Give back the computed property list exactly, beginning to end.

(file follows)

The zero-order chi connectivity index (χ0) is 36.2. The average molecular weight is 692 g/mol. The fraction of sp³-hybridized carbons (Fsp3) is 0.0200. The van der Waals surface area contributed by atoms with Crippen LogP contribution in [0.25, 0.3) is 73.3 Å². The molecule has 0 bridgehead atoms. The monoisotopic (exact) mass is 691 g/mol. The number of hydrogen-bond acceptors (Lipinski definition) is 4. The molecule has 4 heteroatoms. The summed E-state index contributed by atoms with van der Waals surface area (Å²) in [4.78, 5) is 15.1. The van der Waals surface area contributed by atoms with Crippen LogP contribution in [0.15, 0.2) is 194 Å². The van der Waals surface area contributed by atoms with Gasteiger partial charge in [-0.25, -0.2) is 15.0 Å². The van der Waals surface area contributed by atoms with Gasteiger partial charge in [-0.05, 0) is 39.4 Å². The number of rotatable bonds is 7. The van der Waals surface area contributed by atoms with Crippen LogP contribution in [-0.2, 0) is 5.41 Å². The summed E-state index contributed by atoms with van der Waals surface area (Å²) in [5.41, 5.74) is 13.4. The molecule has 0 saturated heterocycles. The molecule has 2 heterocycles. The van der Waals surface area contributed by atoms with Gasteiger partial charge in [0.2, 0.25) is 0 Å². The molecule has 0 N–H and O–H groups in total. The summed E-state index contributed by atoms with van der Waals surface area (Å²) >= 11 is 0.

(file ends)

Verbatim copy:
The zero-order chi connectivity index (χ0) is 36.2. The average molecular weight is 692 g/mol. The fraction of sp³-hybridized carbons (Fsp3) is 0.0200. The van der Waals surface area contributed by atoms with Crippen LogP contribution in [0.25, 0.3) is 73.3 Å². The molecule has 0 bridgehead atoms. The monoisotopic (exact) mass is 691 g/mol. The number of hydrogen-bond acceptors (Lipinski definition) is 4. The molecule has 4 heteroatoms. The summed E-state index contributed by atoms with van der Waals surface area (Å²) in [4.78, 5) is 15.1. The van der Waals surface area contributed by atoms with Crippen LogP contribution in [0.15, 0.2) is 194 Å². The van der Waals surface area contributed by atoms with Gasteiger partial charge in [-0.25, -0.2) is 15.0 Å². The van der Waals surface area contributed by atoms with Gasteiger partial charge in [-0.05, 0) is 39.4 Å². The number of rotatable bonds is 7. The van der Waals surface area contributed by atoms with Crippen LogP contribution in [-0.2, 0) is 5.41 Å². The summed E-state index contributed by atoms with van der Waals surface area (Å²) in [5.41, 5.74) is 13.4. The molecule has 0 saturated heterocycles. The molecule has 2 heterocycles. The van der Waals surface area contributed by atoms with Gasteiger partial charge in [0.2, 0.25) is 0 Å². The molecule has 0 N–H and O–H groups in total. The summed E-state index contributed by atoms with van der Waals surface area (Å²) >= 11 is 0.